Share this story with others so we never forget their sacrifice!
My father James Paul Goodyear along with his four brothers Jerry, Fred, Bobby and Walter served in the Military during the Vietnam War. My father did not share a lot of what happened over there but he did share quite a bit of what happened when he returned.
Too gruesome to talk about
Once I asked him about his experience over there in Vietnam and he said it was too gruesome to talk about because there was so much bloodshed like watching your best friend being decapitated right next to you. He also said that he didn’t talk about it because he didn’t want to relive it. He said he still had nightmares every once in a while. My dad served two tours in Vietnam. One story he did tell me was that he was wounded had a hole in his side which took out his Spleen, the Vietcong took his watch and his wedding ring after he was wounded. When the military was collecting the dead to be shipped home he was among them they had placed a toe tag on him and it just so happened that when they were moving him one guy saw his toes move. so he was sent to an army hospital or makeshift hospital in the field.
When they came home
Then I asked about the stories I had read and heard about when they all came home. He said “they threw rotten tomatoes, sticks, and anything else they could get their hands on to throw at them”. He also told me when they went to the VA hospital for medical treatment they were refused treatment. And when they went to become members of the VFW posts around the United States they were refused membership because at that time the Vietnam War was considered a conflict not a war. It was not until the late 1980’s when they were finally declared Veterans of a Foreign War and qualified for membership.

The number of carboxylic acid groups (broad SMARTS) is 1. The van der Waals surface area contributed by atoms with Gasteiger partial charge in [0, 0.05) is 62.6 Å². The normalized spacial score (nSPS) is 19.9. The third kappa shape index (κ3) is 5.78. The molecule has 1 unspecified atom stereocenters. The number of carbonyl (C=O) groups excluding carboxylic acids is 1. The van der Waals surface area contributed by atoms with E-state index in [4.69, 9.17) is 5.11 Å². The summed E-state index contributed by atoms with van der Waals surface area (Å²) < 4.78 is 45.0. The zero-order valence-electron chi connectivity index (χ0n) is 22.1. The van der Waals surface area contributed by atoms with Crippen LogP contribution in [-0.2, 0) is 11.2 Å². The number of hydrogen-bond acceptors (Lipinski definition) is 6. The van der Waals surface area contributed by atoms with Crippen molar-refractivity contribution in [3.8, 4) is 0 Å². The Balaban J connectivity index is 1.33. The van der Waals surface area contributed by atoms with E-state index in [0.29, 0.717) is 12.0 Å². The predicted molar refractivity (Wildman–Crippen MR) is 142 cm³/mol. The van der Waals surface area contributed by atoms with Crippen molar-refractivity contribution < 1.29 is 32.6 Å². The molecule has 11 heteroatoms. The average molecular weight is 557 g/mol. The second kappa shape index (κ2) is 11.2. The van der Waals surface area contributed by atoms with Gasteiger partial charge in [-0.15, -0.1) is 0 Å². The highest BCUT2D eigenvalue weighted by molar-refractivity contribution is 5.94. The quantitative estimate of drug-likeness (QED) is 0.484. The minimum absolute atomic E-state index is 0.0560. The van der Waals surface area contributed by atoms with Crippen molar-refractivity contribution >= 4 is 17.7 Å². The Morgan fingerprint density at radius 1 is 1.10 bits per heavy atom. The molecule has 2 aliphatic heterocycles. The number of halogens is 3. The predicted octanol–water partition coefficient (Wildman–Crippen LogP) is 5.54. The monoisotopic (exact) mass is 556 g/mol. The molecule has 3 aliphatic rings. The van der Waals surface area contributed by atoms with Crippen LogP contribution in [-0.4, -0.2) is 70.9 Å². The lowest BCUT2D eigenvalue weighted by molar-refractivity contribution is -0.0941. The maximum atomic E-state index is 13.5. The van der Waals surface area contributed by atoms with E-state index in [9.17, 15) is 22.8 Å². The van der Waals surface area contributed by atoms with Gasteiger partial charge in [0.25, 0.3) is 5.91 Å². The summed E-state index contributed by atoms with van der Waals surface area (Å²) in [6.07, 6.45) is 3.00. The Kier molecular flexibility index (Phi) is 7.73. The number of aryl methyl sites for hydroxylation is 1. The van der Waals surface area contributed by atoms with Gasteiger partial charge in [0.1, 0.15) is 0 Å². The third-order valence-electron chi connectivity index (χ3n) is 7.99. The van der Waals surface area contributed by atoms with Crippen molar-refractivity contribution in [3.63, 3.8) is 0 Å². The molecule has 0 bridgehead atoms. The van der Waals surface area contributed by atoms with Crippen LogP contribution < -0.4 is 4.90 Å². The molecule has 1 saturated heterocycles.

Developed health problems
My mom told me when he came home he was not the same as he was when he left. When he came home you could not wake him without him coming up swinging. She said you could not sneak up on him unless you wanted to be hit.
In later years he developed quite a few health problems. One was that the government would not admit to testing pesticides like ‘agent orange’ along with the radiation on them. He contracted Malaria.It was not until after the year 2000 that they admitted about the agent orange pesticide and started reimbursing the Vietnam Veterans for their exposure.
Agent Orange also known to be linked to causing Cancer, which is what I lost my dad to at age 69.
Thank you for allowing me to share what I know of my Dad’s experience in Vietnam and tell his story as best I could.
Lest We Forget
This is a film posted by DLatBerrienRESA of Student interviews of Vietnam Veterans through video conference, Hosted by Berrien RESA and Lest we forget.
Memorial Day isn’t just a three-day holiday weekend. Take the time to thank a veteran for their service!
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